Sen. Elizabeth Warren (D-MA), a candidate for the Democratic nomination in the 2020 election for president, on Wednesday proposed an “excessive lobbying tax” that if put into effect could be costly to some companies and groups representing senior living providers.
“Under my plan, we will end lobbying as we know it. We will make sure everyone who is paid to influence government is required to register as a lobbyist, and we’ll impose strict disclosure requirements so that lobbyists have to publicly report which agency rules they are seeking to influence and what information they provide to those agencies,” Warren wrote on her campaign website.
The proposal, she said, would apply to corporations and trade organizations that spend more than $500,000 annually to lobby the government. “This tax will reduce the incentive for excessive lobbying, and raise money that we can use to fight back against this kind of onslaught when it occurs,” Warren wrote.
Specifically, she said, companies and associations that spend between $500,000 and $1 million per year on lobbying, calculated on a quarterly basis, would pay a 35% tax on their related expenditures. The rate would increase to 60% for every dollar over $1 million and 75% for every dollar over $5 million.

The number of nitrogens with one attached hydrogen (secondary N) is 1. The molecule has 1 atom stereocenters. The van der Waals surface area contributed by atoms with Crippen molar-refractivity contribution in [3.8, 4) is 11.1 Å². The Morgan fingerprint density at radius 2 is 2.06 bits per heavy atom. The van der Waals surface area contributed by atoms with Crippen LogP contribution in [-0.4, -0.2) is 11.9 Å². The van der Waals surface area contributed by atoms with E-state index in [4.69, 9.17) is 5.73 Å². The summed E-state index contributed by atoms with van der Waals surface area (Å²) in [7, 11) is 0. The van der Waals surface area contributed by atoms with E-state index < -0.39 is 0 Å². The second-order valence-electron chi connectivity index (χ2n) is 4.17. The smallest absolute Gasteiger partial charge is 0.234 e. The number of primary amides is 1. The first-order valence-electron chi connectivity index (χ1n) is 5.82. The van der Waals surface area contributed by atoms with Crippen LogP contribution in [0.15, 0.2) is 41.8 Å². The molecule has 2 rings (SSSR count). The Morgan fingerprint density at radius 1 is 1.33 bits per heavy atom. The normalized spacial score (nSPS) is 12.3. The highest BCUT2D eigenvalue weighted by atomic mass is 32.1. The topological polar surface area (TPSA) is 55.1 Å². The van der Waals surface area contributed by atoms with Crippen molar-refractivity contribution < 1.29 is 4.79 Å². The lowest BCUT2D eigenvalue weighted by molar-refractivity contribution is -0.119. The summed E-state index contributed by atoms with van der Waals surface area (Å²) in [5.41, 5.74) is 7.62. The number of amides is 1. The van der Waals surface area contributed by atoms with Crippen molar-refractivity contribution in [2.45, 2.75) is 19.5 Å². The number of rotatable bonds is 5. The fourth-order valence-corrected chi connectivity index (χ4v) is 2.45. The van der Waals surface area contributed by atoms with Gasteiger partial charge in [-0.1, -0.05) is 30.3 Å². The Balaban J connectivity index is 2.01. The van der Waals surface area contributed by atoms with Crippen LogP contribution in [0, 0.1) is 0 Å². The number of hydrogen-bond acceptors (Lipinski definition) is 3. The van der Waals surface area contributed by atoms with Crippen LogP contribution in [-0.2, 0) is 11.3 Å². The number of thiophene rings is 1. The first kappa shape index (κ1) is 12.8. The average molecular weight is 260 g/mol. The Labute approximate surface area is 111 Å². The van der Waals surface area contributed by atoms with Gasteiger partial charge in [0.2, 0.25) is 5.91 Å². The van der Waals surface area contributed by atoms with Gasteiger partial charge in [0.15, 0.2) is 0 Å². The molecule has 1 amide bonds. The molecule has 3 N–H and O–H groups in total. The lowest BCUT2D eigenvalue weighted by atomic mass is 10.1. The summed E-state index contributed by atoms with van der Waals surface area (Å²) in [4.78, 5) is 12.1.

“Every dollar raised by the lobbying tax will be placed into a new Lobbying Defense Trust Fund dedicated to directing a surge of resources to Congress and federal agencies to fight back against the effort to bury public interest actions by the government,” Warren said. A new Office of the Public Advocate would be established with some of the funds, to “help the American people engage with federal agencies and fight for the public interest in the rule-making process,” she added.
Warren’s website doesn’t specify the tax code designations to which her lobbying tax proposal would apply. According to Vox, however, the proposal would affect trade and professional associations with tax code designations as 501(c)6 organizations, such as the American Health Care Association / National Center for Assisted Living and Argentum, as well as corporations. Organizations with 501(c)3 tax code designations, such as LeadingAge, are considered charitable or social welfare organizations and would not be affected, according to the media outlet. Some provider organization state partners or affiliates are 501(c)6 organizations, however, and would be affected.
According to some legal experts, efforts to tax lobbying likely would face legal challenges under the First Amendment.